The Art of a Handmade Berry Bowl-
One winter, a couple of years ago, Mr Rhubarb kindly bought me pottery lessons as a ninth wedding anniversary gift. Such a gorgeous idea and as a massive fan of pottery I thought it was going to be a changing point in my life. I was going to become an amazing potter and launch a fabulous line of pottery. In fact, I was going to be the new Emma Bridgewater. The truth, alas, was a little different. As much as I loved it, the clay did not love me. Just a few weeks along it’s fair to say I was mainly staying for the cake one of my very lovely classmates would bring in each session (she made an oat bar with passion fruit curd that was out of this world - I will share it on here another time) Physically just getting the pottery pliable before you do anything with it was back-breaking. And the patience…both in creating a design, firing it, the waiting for it dry, but also the glazing. It’s a strange alchemy that I’m in complete awe and wonder of those who have the skill, the talent and the patience to persevere till they create something utterly beautiful.
On the back of shows like The Great Pottery Throw Down & The Repair Shop I believe more people are aware of the time, physical and mental strength it takes to create beautiful items that will last more or less forever if you treat them nicely. I was listening to a wonderful podcast with one of the judges on The Great Pottery Throw Down, Keith Brymer Jones, the British Designer, Master Potter & author and he was saying how we have become increasingly aware of the hard work, the patience, time and creativity which goes into crafting beautiful pottery. There’s a lot more realisation of the value and work that goes into each piece.
Take for example, our bestselling handmade berry bowls. Often imitated but never bested, each set comes with a handmade colander and a matching drip bowl so you can wash your fruit and then rest it on the plate underneath to capture any drips and bring it straight to your table or countertop. They are the one item I get the most emails about, asking when they’re going to be back in stock. Often from customers who've bought one for a gift and then want one for themself, usually in the other glaze. I fell in love with them as soon as I saw them and it’s not hard to see why. Menna of Cleiog Ceramics, is a super talented potter who is influenced by French design and it's really clear to see how that translates into her work. I love everything she makes and her collections for Rhubarb & Hare always fly out of the store.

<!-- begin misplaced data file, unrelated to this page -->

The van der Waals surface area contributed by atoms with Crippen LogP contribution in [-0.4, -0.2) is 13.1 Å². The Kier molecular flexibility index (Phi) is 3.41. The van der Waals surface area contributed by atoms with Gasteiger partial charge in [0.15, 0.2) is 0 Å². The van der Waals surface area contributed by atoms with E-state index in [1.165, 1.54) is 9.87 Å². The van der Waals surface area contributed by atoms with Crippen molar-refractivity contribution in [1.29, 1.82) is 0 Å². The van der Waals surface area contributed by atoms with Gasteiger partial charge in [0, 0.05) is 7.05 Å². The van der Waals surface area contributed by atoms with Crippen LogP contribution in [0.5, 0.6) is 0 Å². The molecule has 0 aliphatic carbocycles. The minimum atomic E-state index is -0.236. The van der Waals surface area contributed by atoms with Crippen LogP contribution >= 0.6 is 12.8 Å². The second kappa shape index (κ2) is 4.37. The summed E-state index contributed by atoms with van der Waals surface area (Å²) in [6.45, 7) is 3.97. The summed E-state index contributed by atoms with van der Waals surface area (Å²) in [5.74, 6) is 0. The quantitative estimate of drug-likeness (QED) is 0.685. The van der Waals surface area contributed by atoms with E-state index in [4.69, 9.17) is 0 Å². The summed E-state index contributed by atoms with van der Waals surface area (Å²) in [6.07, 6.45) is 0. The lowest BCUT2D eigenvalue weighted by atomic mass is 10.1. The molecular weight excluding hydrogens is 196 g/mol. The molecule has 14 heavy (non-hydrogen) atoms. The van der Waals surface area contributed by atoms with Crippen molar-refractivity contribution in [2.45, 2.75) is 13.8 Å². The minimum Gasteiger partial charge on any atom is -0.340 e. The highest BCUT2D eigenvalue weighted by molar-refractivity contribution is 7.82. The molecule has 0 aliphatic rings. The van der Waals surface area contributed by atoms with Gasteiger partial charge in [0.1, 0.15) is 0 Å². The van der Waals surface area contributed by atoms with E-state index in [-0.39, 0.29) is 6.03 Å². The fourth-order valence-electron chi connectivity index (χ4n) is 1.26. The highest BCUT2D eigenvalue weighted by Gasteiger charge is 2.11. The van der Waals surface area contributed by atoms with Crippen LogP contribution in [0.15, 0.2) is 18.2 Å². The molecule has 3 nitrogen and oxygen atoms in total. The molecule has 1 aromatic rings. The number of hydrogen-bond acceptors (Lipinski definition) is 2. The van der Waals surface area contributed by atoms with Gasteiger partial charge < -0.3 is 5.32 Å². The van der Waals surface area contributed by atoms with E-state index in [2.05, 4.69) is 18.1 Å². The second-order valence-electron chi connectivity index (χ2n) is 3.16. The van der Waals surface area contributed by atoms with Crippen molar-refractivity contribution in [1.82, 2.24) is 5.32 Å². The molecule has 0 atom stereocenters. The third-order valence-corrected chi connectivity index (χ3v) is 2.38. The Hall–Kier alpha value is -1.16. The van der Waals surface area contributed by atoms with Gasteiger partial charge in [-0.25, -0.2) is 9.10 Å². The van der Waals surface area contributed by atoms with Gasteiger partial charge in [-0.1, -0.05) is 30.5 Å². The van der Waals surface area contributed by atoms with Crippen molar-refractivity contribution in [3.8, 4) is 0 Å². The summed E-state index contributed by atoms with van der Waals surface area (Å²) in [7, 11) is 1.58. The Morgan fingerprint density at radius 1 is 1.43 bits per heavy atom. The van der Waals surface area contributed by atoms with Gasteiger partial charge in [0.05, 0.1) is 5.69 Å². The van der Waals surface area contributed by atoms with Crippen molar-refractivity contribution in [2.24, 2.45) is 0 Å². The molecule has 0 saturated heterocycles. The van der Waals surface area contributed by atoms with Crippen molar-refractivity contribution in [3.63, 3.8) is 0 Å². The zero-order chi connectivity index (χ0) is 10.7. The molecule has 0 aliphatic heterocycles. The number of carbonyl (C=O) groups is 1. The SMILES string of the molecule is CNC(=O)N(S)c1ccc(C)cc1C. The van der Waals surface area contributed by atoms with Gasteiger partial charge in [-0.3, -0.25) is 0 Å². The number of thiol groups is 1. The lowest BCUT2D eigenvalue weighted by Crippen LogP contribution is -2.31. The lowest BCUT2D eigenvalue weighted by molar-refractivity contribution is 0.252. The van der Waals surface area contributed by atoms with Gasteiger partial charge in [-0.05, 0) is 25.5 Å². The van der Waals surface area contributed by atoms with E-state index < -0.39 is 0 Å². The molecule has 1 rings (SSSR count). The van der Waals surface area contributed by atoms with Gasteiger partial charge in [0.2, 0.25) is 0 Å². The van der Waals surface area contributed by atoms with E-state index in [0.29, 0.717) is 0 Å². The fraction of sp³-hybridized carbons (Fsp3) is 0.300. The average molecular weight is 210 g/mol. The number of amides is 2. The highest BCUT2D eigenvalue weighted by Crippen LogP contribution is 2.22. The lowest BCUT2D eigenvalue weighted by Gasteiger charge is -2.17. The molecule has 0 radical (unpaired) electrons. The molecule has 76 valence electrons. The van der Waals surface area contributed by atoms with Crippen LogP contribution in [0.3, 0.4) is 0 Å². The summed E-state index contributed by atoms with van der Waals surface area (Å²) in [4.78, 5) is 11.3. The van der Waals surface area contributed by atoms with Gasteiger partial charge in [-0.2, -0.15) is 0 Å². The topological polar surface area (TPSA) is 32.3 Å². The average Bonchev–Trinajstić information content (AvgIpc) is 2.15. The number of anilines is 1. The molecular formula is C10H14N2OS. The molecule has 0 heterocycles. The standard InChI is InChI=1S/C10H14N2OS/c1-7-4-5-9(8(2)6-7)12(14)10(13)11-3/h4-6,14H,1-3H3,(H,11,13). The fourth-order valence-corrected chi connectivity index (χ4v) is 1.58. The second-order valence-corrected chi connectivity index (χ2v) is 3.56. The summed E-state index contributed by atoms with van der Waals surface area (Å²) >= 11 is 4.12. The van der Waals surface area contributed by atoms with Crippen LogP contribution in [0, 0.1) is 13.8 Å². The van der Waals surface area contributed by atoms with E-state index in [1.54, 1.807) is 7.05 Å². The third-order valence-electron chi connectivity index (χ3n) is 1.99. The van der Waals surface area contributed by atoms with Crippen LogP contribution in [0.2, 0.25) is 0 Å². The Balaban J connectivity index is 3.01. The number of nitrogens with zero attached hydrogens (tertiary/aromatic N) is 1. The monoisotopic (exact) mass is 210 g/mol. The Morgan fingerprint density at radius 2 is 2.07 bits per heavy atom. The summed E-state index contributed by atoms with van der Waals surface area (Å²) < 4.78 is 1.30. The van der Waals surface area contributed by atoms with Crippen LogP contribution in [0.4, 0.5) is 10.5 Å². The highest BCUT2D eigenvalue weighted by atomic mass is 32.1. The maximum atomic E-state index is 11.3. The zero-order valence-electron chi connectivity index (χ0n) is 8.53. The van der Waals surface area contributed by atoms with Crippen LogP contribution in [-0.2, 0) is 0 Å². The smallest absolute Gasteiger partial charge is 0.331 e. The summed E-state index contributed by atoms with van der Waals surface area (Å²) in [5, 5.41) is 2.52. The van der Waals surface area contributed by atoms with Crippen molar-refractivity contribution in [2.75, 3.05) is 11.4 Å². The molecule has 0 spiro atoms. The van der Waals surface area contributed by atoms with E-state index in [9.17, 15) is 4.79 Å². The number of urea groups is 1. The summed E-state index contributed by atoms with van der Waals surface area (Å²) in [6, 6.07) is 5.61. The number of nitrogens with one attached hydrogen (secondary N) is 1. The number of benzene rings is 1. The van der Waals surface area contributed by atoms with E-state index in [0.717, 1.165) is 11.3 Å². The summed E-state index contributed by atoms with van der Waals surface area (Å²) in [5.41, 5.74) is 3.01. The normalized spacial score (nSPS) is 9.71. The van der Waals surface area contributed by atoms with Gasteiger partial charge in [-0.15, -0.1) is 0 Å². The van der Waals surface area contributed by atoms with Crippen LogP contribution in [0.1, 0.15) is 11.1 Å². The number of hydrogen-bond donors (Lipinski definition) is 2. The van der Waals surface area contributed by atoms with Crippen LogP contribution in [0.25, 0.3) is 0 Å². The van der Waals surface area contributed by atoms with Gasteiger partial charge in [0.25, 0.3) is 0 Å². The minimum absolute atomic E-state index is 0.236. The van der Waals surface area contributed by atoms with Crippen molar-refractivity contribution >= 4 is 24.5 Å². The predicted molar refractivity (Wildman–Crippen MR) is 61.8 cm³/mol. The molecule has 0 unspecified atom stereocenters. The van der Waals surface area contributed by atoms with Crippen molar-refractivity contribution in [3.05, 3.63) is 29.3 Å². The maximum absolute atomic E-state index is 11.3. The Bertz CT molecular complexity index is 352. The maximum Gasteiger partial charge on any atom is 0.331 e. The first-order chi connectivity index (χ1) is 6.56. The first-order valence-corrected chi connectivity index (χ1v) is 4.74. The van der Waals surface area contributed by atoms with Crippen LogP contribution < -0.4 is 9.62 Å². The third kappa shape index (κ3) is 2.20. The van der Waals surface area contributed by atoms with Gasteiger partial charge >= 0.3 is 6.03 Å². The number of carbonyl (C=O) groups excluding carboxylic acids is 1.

But these handmade berry bowls, with their two pieces are so demanding to make that Menna can only create a couple of runs a year. Just the berry bowl alone takes on average 3-4 weeks to make. Imagine that?! First the bowl is made on the wheel then left to dry till its leather hard when the shape can be trimmed, the beautiful spout and foot ring created. Secondly all the colander holes are measured out and punched by hand individually. Then the bowl is bisque fired and sanded down to make sure all the holes are smooth. The bowls are glazed and have to sit for a couple of days to dry before the holes are all re-poked to make sure they’re free of glaze and are spotless. They are fired for a second time which takes 48 hours. Once they are out the bottoms are sanded again to make sure that they are smooth and don’t scratch your table when they are put down.
Can you imagine? All that work just for one individual berry bowl. That doesn't even include the time & effort into making the drip bowl.
But when you hold it, as you use it, you can feel the love and attention to detail that has been poured into each one. They are a joy to use and I’m thrilled to say we have one last batch going live on the store before Christmas. Newsletter subscribers will get notified first so do sign up if you want to be one of the first to know when they do. Otherwise the only question is which colour do you go for? Duck Egg Blue or Rustic White?